Microsoft officially ended Windows XP support today, including security updates.
Despite advanced notice of the decision, the 13-year-old XP is still used on almost a third of all personal computers worldwide.
What could possibly go wrong?
Rosemayre Barry of London-based business, The Pet Chip Company, is one manager who is puzzled and more than a little annoyed that she has been faced with the XP dilemma.
“XP has been excellent,” she says. “I’m very put out. When you purchase a product you don’t expect it to be discontinued, especially when it’s one of [Microsoft’s] most used products.”
Microsoft has the best customers.
When Windows XP was released in 2001, I was 19 years old. I had just started my second year of college and was learning C, carrying a Palm Vx, and playing Max Payne on my brand new, self-built Windows PC with a 1.33 GHz Athlon, GeForce 3, and two of IBM’s notorious Deathstar drives in RAID-0 (which turned out as you’d expect). I was even still fruitlessly using Rogaine rather than accepting my hair’s fate (it was pretty bad even at 19), which was almost as stupid as having two Deathstars in RAID-0 with minimal backups. Weezer had only released one terrible album so far, while American Hi-Fi and Jimmy Eat World were brand new.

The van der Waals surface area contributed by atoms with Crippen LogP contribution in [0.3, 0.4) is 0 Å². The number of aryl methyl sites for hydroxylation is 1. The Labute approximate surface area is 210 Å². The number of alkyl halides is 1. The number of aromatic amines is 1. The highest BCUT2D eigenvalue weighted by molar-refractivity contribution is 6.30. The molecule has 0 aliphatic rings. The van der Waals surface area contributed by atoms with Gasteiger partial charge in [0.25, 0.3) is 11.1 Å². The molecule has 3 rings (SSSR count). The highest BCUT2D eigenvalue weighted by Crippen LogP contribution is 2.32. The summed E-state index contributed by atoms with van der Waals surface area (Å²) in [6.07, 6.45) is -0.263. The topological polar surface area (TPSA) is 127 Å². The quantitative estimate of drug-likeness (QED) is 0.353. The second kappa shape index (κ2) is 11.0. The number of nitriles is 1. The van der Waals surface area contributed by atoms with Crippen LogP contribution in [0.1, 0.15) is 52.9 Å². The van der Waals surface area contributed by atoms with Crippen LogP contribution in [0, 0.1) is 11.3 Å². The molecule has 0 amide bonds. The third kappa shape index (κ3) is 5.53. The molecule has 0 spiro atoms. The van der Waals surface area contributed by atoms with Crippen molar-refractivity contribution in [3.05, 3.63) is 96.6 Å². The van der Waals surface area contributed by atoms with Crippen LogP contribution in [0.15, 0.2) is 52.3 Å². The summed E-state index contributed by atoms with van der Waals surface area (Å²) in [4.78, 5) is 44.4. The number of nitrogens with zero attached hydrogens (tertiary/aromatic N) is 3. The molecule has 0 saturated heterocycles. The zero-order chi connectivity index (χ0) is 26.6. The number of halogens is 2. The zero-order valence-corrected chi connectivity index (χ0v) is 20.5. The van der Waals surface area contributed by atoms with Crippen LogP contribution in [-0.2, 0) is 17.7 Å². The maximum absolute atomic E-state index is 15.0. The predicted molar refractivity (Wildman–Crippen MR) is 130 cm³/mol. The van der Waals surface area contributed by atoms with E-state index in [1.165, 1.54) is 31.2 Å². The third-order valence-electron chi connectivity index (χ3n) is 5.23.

That was a long time ago. We’ve all moved on. Microsoft should be allowed to move on, too.
I don’t know how they can, though. I still see the even older Windows 2000 in widespread use, usually in government and big, boring businesses like banks and hospitals. (Windows 2000 was fantastic at the time, but to give you an idea of what that time was, the first computer I ran it on had approximately the same CPU power, and exactly the same amount of RAM, as the first iPhone.)
People just don’t care to upgrade. Windows XP still “works” for them, and the upgrades are different, which is bad. Can Microsoft really stop issuing security patches? I guess they have to at some point, but this is how botnets start.